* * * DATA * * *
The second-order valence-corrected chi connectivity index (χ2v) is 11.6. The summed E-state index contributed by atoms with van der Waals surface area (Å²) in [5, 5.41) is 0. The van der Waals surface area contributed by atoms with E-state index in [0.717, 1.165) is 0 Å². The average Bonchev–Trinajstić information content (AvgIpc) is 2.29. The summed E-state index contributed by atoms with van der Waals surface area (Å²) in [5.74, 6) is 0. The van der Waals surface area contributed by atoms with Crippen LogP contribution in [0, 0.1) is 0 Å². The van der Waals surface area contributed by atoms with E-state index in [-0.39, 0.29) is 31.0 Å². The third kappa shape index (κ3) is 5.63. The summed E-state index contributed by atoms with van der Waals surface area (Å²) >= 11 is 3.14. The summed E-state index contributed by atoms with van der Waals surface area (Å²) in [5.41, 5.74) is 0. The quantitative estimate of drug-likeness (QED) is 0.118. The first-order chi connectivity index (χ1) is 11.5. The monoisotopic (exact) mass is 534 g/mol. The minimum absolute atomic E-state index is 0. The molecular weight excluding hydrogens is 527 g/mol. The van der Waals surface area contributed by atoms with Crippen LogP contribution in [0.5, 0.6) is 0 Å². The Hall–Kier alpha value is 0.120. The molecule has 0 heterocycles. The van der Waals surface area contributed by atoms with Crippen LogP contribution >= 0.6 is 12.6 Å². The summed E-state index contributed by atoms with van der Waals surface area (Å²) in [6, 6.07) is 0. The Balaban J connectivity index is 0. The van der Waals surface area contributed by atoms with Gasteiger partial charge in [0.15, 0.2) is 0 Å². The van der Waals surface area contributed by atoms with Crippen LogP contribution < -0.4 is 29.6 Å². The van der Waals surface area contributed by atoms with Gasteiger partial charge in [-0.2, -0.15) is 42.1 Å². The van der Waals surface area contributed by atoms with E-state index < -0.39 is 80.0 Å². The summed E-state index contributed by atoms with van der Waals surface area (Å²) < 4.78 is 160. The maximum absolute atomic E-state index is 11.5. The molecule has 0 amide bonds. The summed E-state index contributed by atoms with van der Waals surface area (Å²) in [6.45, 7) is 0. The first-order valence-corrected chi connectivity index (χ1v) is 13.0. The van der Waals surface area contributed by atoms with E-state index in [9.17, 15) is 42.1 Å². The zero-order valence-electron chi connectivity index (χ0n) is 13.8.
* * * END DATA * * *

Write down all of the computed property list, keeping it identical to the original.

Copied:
The second-order valence-corrected chi connectivity index (χ2v) is 11.6. The summed E-state index contributed by atoms with van der Waals surface area (Å²) in [5, 5.41) is 0. The van der Waals surface area contributed by atoms with E-state index in [0.717, 1.165) is 0 Å². The average Bonchev–Trinajstić information content (AvgIpc) is 2.29. The summed E-state index contributed by atoms with van der Waals surface area (Å²) in [5.74, 6) is 0. The van der Waals surface area contributed by atoms with Crippen LogP contribution in [0, 0.1) is 0 Å². The van der Waals surface area contributed by atoms with E-state index in [-0.39, 0.29) is 31.0 Å². The third kappa shape index (κ3) is 5.63. The summed E-state index contributed by atoms with van der Waals surface area (Å²) >= 11 is 3.14. The summed E-state index contributed by atoms with van der Waals surface area (Å²) in [5.41, 5.74) is 0. The quantitative estimate of drug-likeness (QED) is 0.118. The first-order chi connectivity index (χ1) is 11.5. The monoisotopic (exact) mass is 534 g/mol. The minimum absolute atomic E-state index is 0. The molecular weight excluding hydrogens is 527 g/mol. The van der Waals surface area contributed by atoms with Crippen LogP contribution in [0.5, 0.6) is 0 Å². The Hall–Kier alpha value is 0.120. The molecule has 0 heterocycles. The van der Waals surface area contributed by atoms with Crippen LogP contribution >= 0.6 is 12.6 Å². The summed E-state index contributed by atoms with van der Waals surface area (Å²) in [6, 6.07) is 0. The Balaban J connectivity index is 0. The van der Waals surface area contributed by atoms with Gasteiger partial charge in [0.15, 0.2) is 0 Å². The van der Waals surface area contributed by atoms with Crippen LogP contribution < -0.4 is 29.6 Å². The van der Waals surface area contributed by atoms with Gasteiger partial charge in [-0.2, -0.15) is 42.1 Å². The van der Waals surface area contributed by atoms with E-state index < -0.39 is 80.0 Å². The summed E-state index contributed by atoms with van der Waals surface area (Å²) < 4.78 is 160. The maximum absolute atomic E-state index is 11.5. The molecule has 0 amide bonds. The summed E-state index contributed by atoms with van der Waals surface area (Å²) in [6.45, 7) is 0. The first-order valence-corrected chi connectivity index (χ1v) is 13.0. The van der Waals surface area contributed by atoms with E-state index in [9.17, 15) is 42.1 Å². The zero-order valence-electron chi connectivity index (χ0n) is 13.8.